The clinical trial is the first to apply stem cells to treat traumatic brain injury. It does not involve embryonic stem cells.
"There is no reparative treatment for traumatic brain injury," said principal investigator Charles Cox, M.D., The Children's Fund, Inc. Distinguished Professor in Pediatric Surgery and Trauma at the medical school. "All we can do now is try to prevent secondary damage by relieving pressure on the brain caused by the initial injury."
Unlike bone, muscle and other organs, the brain does not repair itself effectively. Traumatic brain injury victims can regain some function through rehabilitation. Studies show between 15 and 25 percent of children suffering severe traumatic brain injury die, and survivors of even moderate injury often are devastated for life.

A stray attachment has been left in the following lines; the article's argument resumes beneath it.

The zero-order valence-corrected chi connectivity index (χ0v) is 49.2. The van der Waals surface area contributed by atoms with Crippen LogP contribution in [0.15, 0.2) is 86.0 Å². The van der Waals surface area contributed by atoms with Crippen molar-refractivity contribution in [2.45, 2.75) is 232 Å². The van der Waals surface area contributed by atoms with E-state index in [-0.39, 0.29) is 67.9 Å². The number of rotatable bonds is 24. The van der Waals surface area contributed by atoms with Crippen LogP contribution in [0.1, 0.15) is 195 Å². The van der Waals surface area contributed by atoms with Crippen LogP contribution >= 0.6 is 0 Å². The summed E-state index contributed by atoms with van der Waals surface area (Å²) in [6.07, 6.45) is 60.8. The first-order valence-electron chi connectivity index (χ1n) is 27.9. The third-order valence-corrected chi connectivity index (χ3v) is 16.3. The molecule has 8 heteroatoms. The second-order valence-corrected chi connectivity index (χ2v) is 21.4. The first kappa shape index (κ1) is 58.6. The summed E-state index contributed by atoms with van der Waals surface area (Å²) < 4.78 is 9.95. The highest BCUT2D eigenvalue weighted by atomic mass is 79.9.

Approved by the U.S. Food and Drug Administration and the university's Committee for the Protection of Human Subjects (CPHS), the clinical trial builds on laboratory and animal research indicating that bone-marrow derived stem cells can migrate to an injured area of the brain, differentiate into new neurons and support cells, and induce brain repair.
"This would be an absolutely novel treatment, the first ever with potential to repair a traumatically damaged brain," said James Baumgartner, M.D., associate professor of pediatric neurosurgery and co-principal investigator on the project.
As a Phase I clinical trial, the project's first emphasis is to establish the safety of the procedure, with a secondary goal of observing possible therapeutic effects.
Cox and Baumgartner have permission to recruit 10 head injury patients to the study between th
Source:University of Texas Health Science Center at Houston